Spokane County joining Lincoln County in court battle over transparent collective bargaining

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Lincoln County is getting an assist from its neighbor to the east in its fight to open up collective bargaining talks to public observation.

Spokane County has filed an amicus brief seeking to join Lincoln County in its court battle versus Teamsters Local 690.

Lincoln County was taken to court over its 2016 resolution requiring collective bargaining talks be transparent and open to public observation.

That law simply said:

“From this day forward, Lincoln County shall conduct all collective bargaining contract negotiations in a manner that is open to the public; AND Lincoln County shall provide public notice of all collective bargaining negotiations in accordance with the Open Public Meetings Act (RCW 42.30.060 - 42.30.080) . . .”

Initially, the state Public Employment Relations Committee (PERC) dismissed a complaint from several unions against Lincoln County. The unions had claimed that the Lincoln County resolution was an "unfair labor practice." 

But the legal battle continues today in the state Court of Appeals.

Since passage of the resolution in Lincoln County, other counties, cities and school districts in Washington have followed suit, including Kittitas, Ferry, Spokane, and the Pullman School District.

The City of Spokane voted on a measure to place the requirement in the city’s constitution last fall and it passed with almost 80% of the vote. The City of Spokane, however, has still refused to proceed with open negotiations.

Secrecy is not the rule in every state. Washington’s neighbors to the south and east, Oregon and Idaho, both require collective bargaining negotiations be open to the public.  In fact, a total of 22 states that allow public employee collective bargaining do not specify any exemption for those negotiations from their state’s open meetings law.  Some of those states’ open meetings laws even go so far as to explicitly require some level of public access to various components of those negotiations.  Some states require negotiations to be completely open to give the public unfettered access, while other states mandate that specific portions of the negotiating process be open to the public.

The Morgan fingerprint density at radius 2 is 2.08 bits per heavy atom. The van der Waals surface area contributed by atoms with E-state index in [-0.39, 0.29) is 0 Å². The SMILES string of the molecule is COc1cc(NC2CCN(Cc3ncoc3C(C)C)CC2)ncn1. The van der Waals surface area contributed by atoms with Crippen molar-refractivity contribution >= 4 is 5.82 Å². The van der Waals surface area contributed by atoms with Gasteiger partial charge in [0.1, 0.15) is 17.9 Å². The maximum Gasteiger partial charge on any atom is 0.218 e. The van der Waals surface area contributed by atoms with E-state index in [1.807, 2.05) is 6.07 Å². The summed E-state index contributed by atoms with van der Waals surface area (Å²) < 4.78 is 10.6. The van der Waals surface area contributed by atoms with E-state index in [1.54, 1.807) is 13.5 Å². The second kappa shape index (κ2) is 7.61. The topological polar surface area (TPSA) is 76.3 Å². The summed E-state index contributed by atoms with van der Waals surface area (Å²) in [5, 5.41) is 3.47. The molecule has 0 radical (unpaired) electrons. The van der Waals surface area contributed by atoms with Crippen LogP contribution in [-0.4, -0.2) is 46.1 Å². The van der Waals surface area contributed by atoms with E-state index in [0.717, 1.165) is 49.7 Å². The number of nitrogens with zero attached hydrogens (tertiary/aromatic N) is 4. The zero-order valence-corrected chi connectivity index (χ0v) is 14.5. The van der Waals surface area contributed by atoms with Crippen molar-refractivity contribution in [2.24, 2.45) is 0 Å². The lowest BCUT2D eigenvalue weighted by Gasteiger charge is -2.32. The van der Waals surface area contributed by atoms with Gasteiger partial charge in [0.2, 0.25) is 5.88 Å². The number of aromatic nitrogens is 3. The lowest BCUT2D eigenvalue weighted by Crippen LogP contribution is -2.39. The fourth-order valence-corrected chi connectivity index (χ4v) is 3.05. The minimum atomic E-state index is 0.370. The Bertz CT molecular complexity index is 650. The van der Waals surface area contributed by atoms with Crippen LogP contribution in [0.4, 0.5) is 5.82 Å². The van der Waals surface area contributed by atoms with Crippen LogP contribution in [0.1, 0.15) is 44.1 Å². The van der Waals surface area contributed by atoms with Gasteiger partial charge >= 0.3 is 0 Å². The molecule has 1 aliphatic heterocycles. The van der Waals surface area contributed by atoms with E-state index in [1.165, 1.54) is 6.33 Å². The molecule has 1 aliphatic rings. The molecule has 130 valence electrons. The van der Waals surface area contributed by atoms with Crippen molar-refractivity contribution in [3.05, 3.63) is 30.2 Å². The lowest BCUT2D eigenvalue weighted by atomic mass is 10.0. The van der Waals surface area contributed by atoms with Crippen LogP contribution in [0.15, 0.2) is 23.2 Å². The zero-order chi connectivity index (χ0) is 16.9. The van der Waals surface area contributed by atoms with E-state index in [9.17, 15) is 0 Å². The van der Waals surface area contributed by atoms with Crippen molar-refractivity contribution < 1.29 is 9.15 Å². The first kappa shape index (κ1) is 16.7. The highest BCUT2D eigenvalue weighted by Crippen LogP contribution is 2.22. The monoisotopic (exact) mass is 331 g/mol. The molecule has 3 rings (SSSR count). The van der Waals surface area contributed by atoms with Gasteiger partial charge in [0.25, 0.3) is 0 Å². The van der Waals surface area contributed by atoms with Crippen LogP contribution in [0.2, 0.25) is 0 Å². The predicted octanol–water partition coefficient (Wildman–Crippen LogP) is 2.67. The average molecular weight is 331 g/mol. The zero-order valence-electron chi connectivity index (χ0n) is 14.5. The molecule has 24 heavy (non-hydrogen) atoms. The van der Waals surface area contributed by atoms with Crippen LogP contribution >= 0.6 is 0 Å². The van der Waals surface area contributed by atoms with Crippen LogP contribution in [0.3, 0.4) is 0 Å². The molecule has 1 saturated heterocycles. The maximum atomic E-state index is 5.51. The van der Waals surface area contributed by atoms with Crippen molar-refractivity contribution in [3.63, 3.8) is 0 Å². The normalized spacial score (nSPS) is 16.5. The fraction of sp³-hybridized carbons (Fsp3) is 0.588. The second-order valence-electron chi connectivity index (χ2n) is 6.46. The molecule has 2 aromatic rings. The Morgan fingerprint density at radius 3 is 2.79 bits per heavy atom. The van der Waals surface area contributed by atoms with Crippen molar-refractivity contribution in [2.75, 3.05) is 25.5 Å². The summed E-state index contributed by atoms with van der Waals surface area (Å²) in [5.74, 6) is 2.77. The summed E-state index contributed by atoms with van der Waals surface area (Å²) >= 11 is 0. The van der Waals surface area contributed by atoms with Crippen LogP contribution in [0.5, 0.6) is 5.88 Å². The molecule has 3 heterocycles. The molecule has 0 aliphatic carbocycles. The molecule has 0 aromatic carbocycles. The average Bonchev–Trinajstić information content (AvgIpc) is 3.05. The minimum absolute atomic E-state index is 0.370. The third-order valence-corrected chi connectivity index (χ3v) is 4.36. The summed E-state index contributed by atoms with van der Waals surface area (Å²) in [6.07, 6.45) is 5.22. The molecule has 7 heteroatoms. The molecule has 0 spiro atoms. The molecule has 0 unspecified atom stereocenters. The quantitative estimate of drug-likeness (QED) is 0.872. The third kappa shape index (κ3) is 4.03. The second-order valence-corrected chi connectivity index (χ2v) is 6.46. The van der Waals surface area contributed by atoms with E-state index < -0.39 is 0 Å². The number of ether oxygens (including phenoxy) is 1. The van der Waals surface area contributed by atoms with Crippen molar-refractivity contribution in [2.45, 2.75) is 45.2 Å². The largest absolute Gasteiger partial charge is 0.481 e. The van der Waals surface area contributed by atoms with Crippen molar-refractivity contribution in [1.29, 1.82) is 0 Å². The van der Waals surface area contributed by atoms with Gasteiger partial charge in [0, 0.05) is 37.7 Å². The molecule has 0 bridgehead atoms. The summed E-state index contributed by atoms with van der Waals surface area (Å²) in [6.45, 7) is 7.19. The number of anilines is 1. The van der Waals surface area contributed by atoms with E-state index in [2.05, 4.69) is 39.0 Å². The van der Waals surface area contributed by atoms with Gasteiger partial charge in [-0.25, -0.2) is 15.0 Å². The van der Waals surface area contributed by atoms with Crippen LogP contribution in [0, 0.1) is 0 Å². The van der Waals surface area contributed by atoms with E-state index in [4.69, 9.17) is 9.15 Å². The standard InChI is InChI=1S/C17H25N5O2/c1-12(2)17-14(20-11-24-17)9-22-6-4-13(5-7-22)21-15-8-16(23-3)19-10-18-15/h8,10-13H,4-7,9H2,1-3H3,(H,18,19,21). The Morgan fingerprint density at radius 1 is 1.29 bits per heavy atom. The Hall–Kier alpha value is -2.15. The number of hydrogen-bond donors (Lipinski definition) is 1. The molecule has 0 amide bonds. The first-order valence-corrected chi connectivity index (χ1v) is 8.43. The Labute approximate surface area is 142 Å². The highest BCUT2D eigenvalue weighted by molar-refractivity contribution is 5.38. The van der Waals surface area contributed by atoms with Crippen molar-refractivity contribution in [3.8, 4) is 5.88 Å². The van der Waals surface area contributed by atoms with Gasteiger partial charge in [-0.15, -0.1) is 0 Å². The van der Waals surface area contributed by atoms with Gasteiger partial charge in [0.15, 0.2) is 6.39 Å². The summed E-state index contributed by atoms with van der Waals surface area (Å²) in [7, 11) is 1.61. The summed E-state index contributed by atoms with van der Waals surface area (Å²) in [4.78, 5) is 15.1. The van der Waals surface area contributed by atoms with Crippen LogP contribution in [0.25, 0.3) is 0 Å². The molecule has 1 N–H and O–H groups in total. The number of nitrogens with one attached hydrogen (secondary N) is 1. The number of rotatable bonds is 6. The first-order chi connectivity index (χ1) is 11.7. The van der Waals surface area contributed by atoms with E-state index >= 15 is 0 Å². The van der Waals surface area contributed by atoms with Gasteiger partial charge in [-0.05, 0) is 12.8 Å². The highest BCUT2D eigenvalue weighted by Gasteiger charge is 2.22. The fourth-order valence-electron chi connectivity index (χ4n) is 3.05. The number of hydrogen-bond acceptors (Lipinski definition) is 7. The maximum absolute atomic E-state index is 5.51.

In other words, there are examples from across the country of government officials putting the public first by providing transparency in important decisions that have significant impacts on public spending.  All with no adverse impacts on the negotiating process.

There is no reason all public employee contract negotiations in Washington should not be subject to the state’s Open Public Meetings Act, which says:

“The people of this state do not yield their sovereignty to the agencies which serve them. The people, in delegating authority, do not give their public servants the right to decide what is good for the people to know and what is not good for them to know. The people insist on remaining informed so that they may retain control over the instruments they have created.”

Spokane County says because it passed the same resolution as Lincoln County, it should be allowed to join in defending the measure.

In its court filing, Spokane County makes clear “sound public policy, as well as the statutory authority to responsibly manage both public funds and public business, under RCW 36.32.120(6), allows a local legislative authority to conduct labor negotiations in open, public meetings.”